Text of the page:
What are the consequences of a US citizen overstaying a Schengen visa?

  • According to law, what are the consequences of a US citizen overstaying a Schengen visa?

    In practice, how likely is one to be penalized for overstaying by a day, 10 days, and a month?

    Are there countries that are more likely to enforce the rules on departure?

    why would you assume it's different for a US citizen?

    I don't think this is a duplicate. This question asks for a legal citation as well as for likelihood of enforcement.

    @vartec - I don't assume it's different for a US citizen. Whenever I ask questions about visas on Travel.SE there's always a request for the citizenship of the person.

    @johndbritton Reason for citizenship question is to establish visa requirements. Once you're in the country laws are the same for all... (maybe)

    @vartec it can be different. For example, NZ has prior agreements with countries like Spain that supersede any 90-day limits in the EU.

    @johndbritton "how likely" is very subjective. It's going to be different for every case. You might have a "valid" reason to overstay (sick and in hospital) for example. And I don't think the citizenship matters one bit - overstaying is overstaying.

    You won't get caught. I overstayed my Schengen visa for like 6 months each year for 4 years. I am alive and kicking and now I have a permanent working visa in a Scandinavian country. It is all about confidence and knowing the rules, and then playing dumb if you get yourself in a sticky situation.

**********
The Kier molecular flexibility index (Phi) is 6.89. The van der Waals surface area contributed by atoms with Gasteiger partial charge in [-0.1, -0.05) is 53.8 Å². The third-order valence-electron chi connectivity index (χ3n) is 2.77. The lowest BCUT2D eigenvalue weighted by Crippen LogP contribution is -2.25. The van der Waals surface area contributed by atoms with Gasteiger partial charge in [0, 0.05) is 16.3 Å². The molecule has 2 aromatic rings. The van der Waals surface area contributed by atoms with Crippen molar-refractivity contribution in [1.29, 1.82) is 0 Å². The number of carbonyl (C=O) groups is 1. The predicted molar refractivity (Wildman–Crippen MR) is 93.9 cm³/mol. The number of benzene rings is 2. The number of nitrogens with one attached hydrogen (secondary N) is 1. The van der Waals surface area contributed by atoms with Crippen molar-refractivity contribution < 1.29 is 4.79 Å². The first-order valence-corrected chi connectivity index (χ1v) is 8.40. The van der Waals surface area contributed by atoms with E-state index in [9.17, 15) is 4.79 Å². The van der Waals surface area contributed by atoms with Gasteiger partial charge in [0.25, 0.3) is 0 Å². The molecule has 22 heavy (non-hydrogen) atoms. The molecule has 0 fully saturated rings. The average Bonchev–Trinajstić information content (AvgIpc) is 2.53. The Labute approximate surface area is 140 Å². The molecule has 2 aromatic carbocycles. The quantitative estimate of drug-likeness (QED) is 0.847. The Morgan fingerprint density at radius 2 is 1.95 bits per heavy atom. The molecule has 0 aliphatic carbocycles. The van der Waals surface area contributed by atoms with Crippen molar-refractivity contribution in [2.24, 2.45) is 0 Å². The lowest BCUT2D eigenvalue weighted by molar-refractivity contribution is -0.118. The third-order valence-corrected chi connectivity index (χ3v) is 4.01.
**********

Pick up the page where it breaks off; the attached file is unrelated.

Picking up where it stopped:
I don't think US citizens can get Schengen visas (but they might obviously stay longer than allowed for a visa free visit and then the same answers mostly apply).

    The 90/180 rule for US citizens applies to a visa-free stay. If an American wants to be more than ninety days, he must apply to a specific country, and the 90/180 still applies for trips out of that country.

    @MarkMayo: An important clarification on those extra agreements: in most cases, if you take advantage of them to legally stay longer in Schengen, you must not re-enter or transit through a country without such an agreement. Example: 89 days in Spain, 89 days in Denmark, 89 days in Poland. Go from Poland to Netherlands, boom. You have been 267 continuous days in Schengen!

  • Mark Mayo

    Mark Mayo Correct answer

    8 years ago

    Where you're from is likely irrelevant. Overstaying is overstaying, you're not going to get treated more harshly or kindly because of who your president/king/prime minister is.

    There's a great piece "Overstaying Schengen visa" that is relevant to this.

    Consequences of overstaying

    This could result in a:

    • no consequence - if you're lucky, and this will depend greatly on who you deal with and what mood they're in.
    • fine - the smallest and easiest problem - although it can be expensive, it's solvable with money. Have heard of 700 Euro fines for being 20 days over.
    • record - they may put something on your personal record for the Schengen countries, making it hard to get a visa in future.
    • ban on entry - you may be banned for 1-3 years (usual length of time).
    • deportation - very bad to have on your record, can affect all other travel to non-Schengen countries as well.

    In terms of some countries being more strict, if you are 'banned', you're more likely to get back in by applying to one of the countries only recently admitted to the area. They're allegedly more likely to approve (presumably either lack of records, or for touristic purposes).

    If you're then denied further re-entry, you can at best try to appeal for a visa - say for example, on grounds of compassion. For more information, read about the Schengen visa appeal process.

    As far as I know, applying for a visa is not possible if your citizenship does not require one in the first place. The proper procedure is to appeal any warning or database entry about yourself to the relevant country (you also have a right to know if there is one).

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Content dated before 7/24/2021 11:53 AM